It is quite incredible during this period of economic downturn that companies aren’t investing more in customer service. Whether this comes in shape of a friendly flight attendant, fast and efficient shop service or good post-purchase support, the UK still seems to lag when it comes to service with a smile. Surely that smile or thank-you mail won’t break the bank and can only be beneficial in terms of customer satisfaction. Yet often enough it seems complacency is still rife and companies sit back and expect the customer to pander to them. As well as front of house help issues, there are ways in dealing with problems behind the scenes, potentially identifying and ironing out problems before they arise.
We ourselves are faced with the challenge of both selling a product which incorporates customer service, and providing assistance to clients of our own. As a result, we can apply what we learn from those needs to our product.
With OpenCRM we provide you with effective tools to manage your service issues. Using the Helpdesk module you can view, analyse and hopefully resolve any issues quickly and painlessly. The History Tab available is there for you to view the evolution of the issue from cause to resolution, and remains on your system in order to target and eliminate future repetition.
As well as providing our customers with this Help Desk feature we take Customer support seriously ourselves. We listen to our customers and we try to deal with any issues quickly and professionally. We don’t make any promises we cannot keep. And believe it or not, even though you can’t see us through the phone, we insist on service with a smile!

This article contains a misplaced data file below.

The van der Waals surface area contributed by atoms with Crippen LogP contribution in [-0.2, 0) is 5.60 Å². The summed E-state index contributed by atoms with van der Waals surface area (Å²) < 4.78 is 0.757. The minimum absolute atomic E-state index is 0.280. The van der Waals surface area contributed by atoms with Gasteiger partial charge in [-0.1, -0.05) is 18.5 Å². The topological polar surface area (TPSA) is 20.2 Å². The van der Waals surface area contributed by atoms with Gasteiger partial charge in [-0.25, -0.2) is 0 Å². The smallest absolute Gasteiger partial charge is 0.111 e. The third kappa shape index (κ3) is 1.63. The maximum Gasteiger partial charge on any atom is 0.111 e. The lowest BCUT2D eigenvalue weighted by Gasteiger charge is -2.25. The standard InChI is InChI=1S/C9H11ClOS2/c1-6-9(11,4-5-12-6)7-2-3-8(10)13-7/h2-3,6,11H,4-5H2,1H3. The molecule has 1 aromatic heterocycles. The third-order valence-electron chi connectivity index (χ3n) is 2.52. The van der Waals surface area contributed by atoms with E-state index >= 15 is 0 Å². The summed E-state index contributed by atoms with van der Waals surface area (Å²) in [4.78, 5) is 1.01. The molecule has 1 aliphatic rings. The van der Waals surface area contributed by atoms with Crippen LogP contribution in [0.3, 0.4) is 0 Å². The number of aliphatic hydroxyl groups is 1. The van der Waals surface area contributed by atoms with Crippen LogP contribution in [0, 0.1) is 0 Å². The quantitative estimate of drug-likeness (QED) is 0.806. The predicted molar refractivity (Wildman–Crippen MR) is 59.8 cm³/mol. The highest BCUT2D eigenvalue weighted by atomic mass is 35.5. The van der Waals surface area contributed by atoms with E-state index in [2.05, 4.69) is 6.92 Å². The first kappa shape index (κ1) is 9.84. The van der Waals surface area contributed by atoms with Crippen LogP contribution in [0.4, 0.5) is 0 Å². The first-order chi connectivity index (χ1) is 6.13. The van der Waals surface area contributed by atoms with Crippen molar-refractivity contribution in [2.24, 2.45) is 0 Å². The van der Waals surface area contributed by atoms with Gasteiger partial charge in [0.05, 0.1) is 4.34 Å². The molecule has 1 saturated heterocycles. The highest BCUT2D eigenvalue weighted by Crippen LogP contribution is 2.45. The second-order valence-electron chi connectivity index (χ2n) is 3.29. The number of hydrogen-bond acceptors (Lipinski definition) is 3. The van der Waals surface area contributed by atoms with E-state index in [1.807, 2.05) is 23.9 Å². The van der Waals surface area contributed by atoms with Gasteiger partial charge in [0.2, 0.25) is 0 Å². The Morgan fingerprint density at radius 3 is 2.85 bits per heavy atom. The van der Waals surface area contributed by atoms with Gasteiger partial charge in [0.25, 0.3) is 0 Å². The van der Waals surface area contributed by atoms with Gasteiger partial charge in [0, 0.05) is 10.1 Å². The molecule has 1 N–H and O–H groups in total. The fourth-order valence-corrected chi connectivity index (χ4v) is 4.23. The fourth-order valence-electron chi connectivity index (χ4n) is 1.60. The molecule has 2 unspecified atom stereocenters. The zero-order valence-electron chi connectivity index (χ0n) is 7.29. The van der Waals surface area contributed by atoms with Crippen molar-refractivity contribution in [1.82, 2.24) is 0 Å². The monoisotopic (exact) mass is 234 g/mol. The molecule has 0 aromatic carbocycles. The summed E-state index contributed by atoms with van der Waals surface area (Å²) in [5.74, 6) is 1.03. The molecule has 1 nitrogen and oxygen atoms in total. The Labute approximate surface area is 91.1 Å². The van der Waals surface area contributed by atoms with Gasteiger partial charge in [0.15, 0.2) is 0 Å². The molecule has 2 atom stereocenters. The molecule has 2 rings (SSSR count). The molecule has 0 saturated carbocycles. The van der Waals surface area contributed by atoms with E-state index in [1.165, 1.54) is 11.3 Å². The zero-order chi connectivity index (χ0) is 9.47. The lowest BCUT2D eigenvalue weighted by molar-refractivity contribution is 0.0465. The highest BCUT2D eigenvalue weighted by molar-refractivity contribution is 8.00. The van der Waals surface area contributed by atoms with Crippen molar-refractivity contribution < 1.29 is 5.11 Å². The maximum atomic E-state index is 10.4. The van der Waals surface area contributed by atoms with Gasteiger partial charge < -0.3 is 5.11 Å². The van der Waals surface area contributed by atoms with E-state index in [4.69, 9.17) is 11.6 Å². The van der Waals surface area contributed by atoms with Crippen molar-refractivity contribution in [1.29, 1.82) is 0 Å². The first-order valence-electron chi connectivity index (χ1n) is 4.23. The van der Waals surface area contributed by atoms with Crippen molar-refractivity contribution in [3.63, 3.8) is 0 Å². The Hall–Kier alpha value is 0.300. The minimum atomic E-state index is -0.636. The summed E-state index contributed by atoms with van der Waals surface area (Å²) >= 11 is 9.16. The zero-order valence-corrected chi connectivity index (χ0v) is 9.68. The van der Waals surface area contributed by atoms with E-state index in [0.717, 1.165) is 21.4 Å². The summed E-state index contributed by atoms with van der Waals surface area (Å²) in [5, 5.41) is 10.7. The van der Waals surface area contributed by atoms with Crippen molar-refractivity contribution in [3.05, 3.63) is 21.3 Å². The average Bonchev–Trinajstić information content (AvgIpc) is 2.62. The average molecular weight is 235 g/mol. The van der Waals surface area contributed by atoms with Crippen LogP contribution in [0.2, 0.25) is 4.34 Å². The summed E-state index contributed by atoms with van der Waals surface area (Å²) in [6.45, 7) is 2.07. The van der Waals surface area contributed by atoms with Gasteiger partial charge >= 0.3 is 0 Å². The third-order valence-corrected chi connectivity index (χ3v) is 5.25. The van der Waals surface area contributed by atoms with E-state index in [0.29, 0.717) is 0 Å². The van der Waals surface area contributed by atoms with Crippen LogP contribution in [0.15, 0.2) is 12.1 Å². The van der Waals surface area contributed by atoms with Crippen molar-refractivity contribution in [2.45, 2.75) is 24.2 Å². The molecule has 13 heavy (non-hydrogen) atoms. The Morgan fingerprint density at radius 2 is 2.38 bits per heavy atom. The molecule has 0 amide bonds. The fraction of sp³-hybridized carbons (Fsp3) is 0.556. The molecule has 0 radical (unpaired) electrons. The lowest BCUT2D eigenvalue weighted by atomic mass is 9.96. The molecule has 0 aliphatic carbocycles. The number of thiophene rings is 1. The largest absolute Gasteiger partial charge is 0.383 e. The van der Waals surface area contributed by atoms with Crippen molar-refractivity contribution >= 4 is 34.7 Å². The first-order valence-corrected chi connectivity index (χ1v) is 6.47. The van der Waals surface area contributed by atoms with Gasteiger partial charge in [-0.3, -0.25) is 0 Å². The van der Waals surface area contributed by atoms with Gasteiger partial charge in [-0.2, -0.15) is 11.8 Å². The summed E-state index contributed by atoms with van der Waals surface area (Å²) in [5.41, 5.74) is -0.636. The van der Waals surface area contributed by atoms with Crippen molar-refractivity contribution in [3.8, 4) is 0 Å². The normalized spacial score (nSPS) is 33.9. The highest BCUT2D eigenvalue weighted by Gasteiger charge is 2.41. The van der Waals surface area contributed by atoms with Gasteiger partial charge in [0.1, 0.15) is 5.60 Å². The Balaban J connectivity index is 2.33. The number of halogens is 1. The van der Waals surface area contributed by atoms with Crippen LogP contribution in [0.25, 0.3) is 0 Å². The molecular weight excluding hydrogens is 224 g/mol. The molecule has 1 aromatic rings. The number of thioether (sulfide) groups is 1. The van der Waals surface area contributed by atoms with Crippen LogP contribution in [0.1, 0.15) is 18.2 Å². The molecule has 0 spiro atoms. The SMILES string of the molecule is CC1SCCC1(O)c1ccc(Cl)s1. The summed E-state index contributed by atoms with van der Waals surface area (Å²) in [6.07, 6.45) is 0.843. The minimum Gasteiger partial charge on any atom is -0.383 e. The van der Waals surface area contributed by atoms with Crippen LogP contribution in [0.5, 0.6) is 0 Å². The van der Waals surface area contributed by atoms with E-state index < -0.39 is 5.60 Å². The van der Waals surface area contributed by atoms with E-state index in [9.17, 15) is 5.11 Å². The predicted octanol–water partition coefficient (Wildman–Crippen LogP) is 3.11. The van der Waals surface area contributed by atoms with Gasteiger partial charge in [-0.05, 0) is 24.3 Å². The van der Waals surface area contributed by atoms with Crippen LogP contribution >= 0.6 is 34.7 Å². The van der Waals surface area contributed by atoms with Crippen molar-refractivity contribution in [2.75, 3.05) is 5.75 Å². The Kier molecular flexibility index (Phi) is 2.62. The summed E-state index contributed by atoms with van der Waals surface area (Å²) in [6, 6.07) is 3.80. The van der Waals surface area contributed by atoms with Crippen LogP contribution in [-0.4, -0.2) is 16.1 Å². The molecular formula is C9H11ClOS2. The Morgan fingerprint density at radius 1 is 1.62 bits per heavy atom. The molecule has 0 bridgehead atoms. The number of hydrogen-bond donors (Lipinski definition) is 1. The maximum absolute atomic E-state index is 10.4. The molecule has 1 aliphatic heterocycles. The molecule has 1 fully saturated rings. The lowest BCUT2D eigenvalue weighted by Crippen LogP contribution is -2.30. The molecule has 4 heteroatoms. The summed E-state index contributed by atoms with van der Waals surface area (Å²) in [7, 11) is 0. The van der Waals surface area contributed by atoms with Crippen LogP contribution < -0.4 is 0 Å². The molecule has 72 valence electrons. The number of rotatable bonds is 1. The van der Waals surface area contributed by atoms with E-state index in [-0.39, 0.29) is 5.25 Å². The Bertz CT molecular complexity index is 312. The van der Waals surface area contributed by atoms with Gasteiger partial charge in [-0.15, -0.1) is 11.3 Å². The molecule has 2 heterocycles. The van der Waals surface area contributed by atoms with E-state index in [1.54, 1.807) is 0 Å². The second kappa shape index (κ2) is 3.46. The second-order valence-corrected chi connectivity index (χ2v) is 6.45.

Recent news concerning the losses faced by the HMV group came as no surprise to me. Aside from online buying, downloading and an increasing interest from supermarkets in the music and media market, HMV no longer has any high street competition. I believe this has led to them letting standards slip, offering a poor range of goods at non-competitive prices.
The CRM market couldn’t be more different. It seems each day as we work here we are made aware of more and more companies offering a CRM solution for sale. This makes us ever more conscious that customers out there have a huge choice and with a little research will find the CRM solution that is optimally suited to their needs. Far from being a hindrance to us here, this is the best incentive we could have to keep our product fresh, flexible and competitive.